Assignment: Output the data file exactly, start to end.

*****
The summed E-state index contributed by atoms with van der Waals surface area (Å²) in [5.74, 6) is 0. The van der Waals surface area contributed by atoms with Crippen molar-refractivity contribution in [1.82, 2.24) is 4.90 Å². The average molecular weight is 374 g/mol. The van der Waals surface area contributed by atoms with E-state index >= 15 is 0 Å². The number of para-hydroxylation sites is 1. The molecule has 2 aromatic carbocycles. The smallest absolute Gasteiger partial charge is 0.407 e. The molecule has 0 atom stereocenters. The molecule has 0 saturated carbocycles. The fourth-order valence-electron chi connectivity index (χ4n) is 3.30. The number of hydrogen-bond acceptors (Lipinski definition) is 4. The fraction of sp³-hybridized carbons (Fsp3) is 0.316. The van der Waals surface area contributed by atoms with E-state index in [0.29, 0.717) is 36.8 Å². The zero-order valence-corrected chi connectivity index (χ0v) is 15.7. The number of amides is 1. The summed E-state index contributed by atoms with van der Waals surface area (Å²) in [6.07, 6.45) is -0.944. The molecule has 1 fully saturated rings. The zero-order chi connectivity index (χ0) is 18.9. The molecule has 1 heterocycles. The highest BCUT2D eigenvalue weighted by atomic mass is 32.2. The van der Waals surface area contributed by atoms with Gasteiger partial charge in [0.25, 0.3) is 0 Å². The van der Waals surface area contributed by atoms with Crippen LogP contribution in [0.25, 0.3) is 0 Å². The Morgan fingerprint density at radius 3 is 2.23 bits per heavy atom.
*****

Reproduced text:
The summed E-state index contributed by atoms with van der Waals surface area (Å²) in [5.74, 6) is 0. The van der Waals surface area contributed by atoms with Crippen molar-refractivity contribution in [1.82, 2.24) is 4.90 Å². The average molecular weight is 374 g/mol. The van der Waals surface area contributed by atoms with E-state index >= 15 is 0 Å². The number of para-hydroxylation sites is 1. The molecule has 2 aromatic carbocycles. The smallest absolute Gasteiger partial charge is 0.407 e. The molecule has 0 atom stereocenters. The molecule has 0 saturated carbocycles. The fourth-order valence-electron chi connectivity index (χ4n) is 3.30. The number of hydrogen-bond acceptors (Lipinski definition) is 4. The fraction of sp³-hybridized carbons (Fsp3) is 0.316. The van der Waals surface area contributed by atoms with E-state index in [0.29, 0.717) is 36.8 Å². The zero-order valence-corrected chi connectivity index (χ0v) is 15.7. The number of amides is 1. The summed E-state index contributed by atoms with van der Waals surface area (Å²) in [6.07, 6.45) is -0.944. The molecule has 1 fully saturated rings. The zero-order chi connectivity index (χ0) is 18.9. The molecule has 1 heterocycles. The highest BCUT2D eigenvalue weighted by atomic mass is 32.2. The van der Waals surface area contributed by atoms with Gasteiger partial charge in [0.25, 0.3) is 0 Å². The van der Waals surface area contributed by atoms with Crippen LogP contribution in [0.25, 0.3) is 0 Å². The Morgan fingerprint density at radius 3 is 2.23 bits per heavy atom.